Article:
Here, the ‘Assisted Conversion Value’ is the Total Value of the transactional and non-transactional conversions which are assisted by infographic

So total economic value added by our infographic to the business bottomline

Total Value of the transactional conversions (i.e. Revenue) which are completed by infographic +

Total Value of the non-transactional conversions (i.e Goal Value) which are completed by infographic +

Total Value of the transactional and non-transactional conversions which are assisted by infographic (i.e. Assisted Conversion Value)

=  $121+ $50 + $41

= $212

 

Since the total economic value of $212 is less than the production and marketing cost of our infographic ($500), we can conclude that, we have a negative return on our investment:

ROI = (Total economic value added by the infographic – Production and marketing cost)/production and marketing cost

ROI = ($212 – $500)/$500 = -57.6%

At this point, you can report the back-links and social shares your infographic helped in generating which improved brand awareness and the SEO down the line and which may help in generating, some indirect sales in the future.

You however, don’t really have any solid data to back up the claim that infographic was worth the time and investment.

I have a huge content marketing budget. How do I justify my spend?

Say your content marketing budget is $25000/month.

In that case reporting just social sharing and links is not going to help, if the economic value added by the contents to the business bottomline is very low or worse $0.

Reporting social shares and links can be equivalent to adding icing to a cake provided you have the cake.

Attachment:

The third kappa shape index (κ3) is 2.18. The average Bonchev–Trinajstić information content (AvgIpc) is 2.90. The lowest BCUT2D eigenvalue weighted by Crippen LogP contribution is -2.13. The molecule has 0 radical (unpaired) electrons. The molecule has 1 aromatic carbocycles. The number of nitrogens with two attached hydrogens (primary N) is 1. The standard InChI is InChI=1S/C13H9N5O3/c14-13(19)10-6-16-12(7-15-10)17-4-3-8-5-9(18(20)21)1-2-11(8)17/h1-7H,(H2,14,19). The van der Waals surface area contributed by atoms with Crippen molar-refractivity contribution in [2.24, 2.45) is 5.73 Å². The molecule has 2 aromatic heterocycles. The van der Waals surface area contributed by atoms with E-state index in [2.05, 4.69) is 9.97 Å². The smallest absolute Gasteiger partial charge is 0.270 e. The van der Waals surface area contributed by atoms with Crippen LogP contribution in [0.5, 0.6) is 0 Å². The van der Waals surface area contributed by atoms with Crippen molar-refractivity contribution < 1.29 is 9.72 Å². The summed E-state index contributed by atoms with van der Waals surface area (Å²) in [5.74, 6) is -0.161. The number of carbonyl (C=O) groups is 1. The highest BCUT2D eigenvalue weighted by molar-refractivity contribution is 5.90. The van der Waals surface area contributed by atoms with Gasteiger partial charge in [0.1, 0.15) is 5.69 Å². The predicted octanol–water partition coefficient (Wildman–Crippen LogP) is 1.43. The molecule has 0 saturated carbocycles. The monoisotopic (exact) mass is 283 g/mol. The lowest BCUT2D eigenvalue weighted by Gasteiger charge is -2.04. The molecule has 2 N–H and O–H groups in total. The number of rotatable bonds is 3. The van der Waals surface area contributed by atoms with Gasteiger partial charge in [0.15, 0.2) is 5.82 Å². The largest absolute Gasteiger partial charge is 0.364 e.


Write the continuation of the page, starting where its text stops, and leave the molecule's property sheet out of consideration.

Here ‘cake’ is your report which shows the total economic value added to the business bottomline and ‘icing’ is the secondary benefits like: ‘back-links’, social shares, brand visibility etc.

I called them secondary benefits because you can’t easily prove the impact of  ‘back-links’ , social shares, brand visibility etc generated by your content on the business bottomline in monetary terms.

If you present a cake without icing it may work.

But if you present icing without cake then it not going to work.

If the contents you are producing are not adding any monetary value to the business bottomline then sooner or later, you will have a hard time justifying the cost of its production and marketing.

One quick way to determine all those pages on your website which are not adding any value to your business bottomline is by looking at their ‘page value’.

A page value of $0 means they have not added any value to your business bottomline.

We often take content consumption and engagement (average time on page, pageviews, number of tweets, number of facebook likes etc) as a measure of success in content marketing.